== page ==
Do you know someone who is being controlled or abused by their spouse or partner?

If so, it can be hard to know what to do. You may naturally want to “rescue” them from the relationship. However, it is important to remember that they are the experts in their own situation. There are many reasons why people stay in abusive relationships.

Supporting a Survivor

Leaving or attempting to leave an abusive relationship is often the most dangerous time for a survivor. Therefore, it is important to start by listening. Abuse is about power and control, so one of the most important ways you can help a person in an abusive relationship is to consider how you might give power back to them. Usually this can happen when you’re able to hear and believe what the survivor is saying, and support them in making decisions that are right for them.


steps you can take to support a survivor of domestic abuse

  • Start the Conversation
    • Find a safe and confidential time and location to talk privately to the person who may be experiencing abuse.
    • Let them know that you care about them and express the concerns that you have. For example, you may say: “I’ve noticed that your partner says degrading things to you/doesn’t let you go out as much/puts you down in front of other people/etc. I care about you and think you deserve to be treated with respect. Is there anything you want to talk about?”).
    • If your friend/loved one is defensive or unwilling to talk, respect what they are saying and don’t force the topic. Let them know that you’re available if they would ever like to talk.
  • Listen
    • Hear the concerns that the survivor is sharing without attempting to “fix” their situation or to provide an immediate solution.
    • Develop trust and rapport by listening with acceptance and without judgement.
    • Learn to read between the lines. An individual may not identify as a “victim” – or see their spouse/partner as an “abuser”, but they may share information that provides you with the opportunity to recognize red flags.
  • Believe
    • Start by believing. Avoid asking questions that could cause someone to believe you distrust or judge what they are sharing.
    • Trauma can affect a survivor’s memory. They may struggle to remember details of the story or a sequence of events. Recognize that stories may sometimes be fragmented.
    • Validate their choices and acknowledge their concerns. Show recognition of the hardships or difficult decisions they are facing.
  • Offer Support
    • Express your concerns for their safety and well-being without judgement.
    • Offer options and referrals to community resources without coercing or pressuring them to take steps they may not be ready to make.
    • Assure them that they are not at fault and do not deserve to be abused.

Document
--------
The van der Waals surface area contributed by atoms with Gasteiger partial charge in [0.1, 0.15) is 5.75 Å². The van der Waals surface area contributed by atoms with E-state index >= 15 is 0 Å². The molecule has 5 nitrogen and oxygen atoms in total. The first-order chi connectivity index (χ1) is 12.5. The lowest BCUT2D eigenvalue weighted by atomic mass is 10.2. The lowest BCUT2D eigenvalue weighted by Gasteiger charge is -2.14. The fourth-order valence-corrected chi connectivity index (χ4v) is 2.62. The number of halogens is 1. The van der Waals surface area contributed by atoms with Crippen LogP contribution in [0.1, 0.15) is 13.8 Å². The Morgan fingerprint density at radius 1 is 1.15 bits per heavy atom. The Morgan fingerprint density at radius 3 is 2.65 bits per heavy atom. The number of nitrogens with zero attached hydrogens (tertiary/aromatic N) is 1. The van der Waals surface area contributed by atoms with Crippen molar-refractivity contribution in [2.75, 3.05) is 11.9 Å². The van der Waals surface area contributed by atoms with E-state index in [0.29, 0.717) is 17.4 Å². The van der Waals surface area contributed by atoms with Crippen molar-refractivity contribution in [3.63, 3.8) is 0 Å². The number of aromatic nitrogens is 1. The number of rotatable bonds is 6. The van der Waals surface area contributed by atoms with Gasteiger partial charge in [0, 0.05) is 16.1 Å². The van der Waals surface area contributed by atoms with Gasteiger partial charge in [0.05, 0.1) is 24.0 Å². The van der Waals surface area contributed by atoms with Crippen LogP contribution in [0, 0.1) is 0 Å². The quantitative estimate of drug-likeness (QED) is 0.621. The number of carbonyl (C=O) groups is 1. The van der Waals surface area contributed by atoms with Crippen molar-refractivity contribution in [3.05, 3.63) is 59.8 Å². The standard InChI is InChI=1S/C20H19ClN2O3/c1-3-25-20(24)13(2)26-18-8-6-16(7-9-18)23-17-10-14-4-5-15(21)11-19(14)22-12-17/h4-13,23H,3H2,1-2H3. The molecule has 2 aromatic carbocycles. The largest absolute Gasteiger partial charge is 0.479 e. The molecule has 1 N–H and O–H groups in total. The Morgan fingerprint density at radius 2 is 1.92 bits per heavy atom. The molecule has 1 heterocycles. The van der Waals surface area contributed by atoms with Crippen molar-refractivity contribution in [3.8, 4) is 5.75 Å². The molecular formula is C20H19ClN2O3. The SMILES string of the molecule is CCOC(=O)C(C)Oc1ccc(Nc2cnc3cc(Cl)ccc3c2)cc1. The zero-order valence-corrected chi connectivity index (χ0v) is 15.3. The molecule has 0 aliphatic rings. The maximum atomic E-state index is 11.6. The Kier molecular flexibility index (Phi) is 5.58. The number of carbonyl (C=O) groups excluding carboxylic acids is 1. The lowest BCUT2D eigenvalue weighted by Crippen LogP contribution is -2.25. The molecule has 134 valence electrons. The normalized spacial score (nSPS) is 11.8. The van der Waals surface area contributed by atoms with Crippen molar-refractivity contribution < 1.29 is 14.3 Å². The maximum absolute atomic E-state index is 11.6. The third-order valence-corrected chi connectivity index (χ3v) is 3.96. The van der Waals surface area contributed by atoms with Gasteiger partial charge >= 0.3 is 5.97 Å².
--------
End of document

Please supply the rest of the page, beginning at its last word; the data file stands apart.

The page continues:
• Do not disclose confidential information.
    • Offer to help them to create a safety plan and allow the survivor to take the lead in developing a plan that will work for them. Remember, the survivor is the expert in their own experience.
    • Support the survivor’s decisions and choices, even if they are not the choices you wish they would make. Remain open and let them know they are not alone.
    • Ask them what you can do to continue to offer support.
  • Stay Connected
    • Let them know the ways in which you are able to stay connected and to offer support. Be sure to also set and communicate healthy boundaries that account for your own safety, needs and self-care.
    • Ask how you can stay connected and continue to offer support in a safe way (ex. find a regular time to meet for coffee, talk on the phone, etc.).
    • With the survivor’s permission, follow up with next steps that you can take to assist them in attaining their goals and in getting connected to resources
    • Learn more about domestic abuse, local resources and how you can be supportive. The resources below may be a helpful start!
  • Resources for Survivors of Domestic Violence and their Families
    • Safe Harbor – Emergency shelter, counseling for adults and children, transitional housing, case management, assistance with Orders of Protection, support groups, domestic abuse educational classes for victims, parenting classes, prevention education, outreach. Serving the four-county area of Greenville, Pickens, Anderson and Oconee in South Carolina.
    • Compass of Carolina – Counseling for adults and children, domestic abuse educational classes for victims, batterer intervention classes for perpetrators
    • SC Legal Services – Free legal assistance in a wide variety of civil (non-criminal) legal matters to eligible low income residents of South Carolina.
    • SC Coalition Against Domestic Violence and Sexual Assault (SCCADVASA) – Network and list of victim service agencies throughout the state of South Carolina.
    • National Domestic Violence Hotline – Connection to domestic abuse victim service programs throughout the United States. Website also has domestic abuse and healthy relationships educational information and a safety planning guide.
  • Resources for Those Who Know Someone Who Is Experiencing Domestic Abuse

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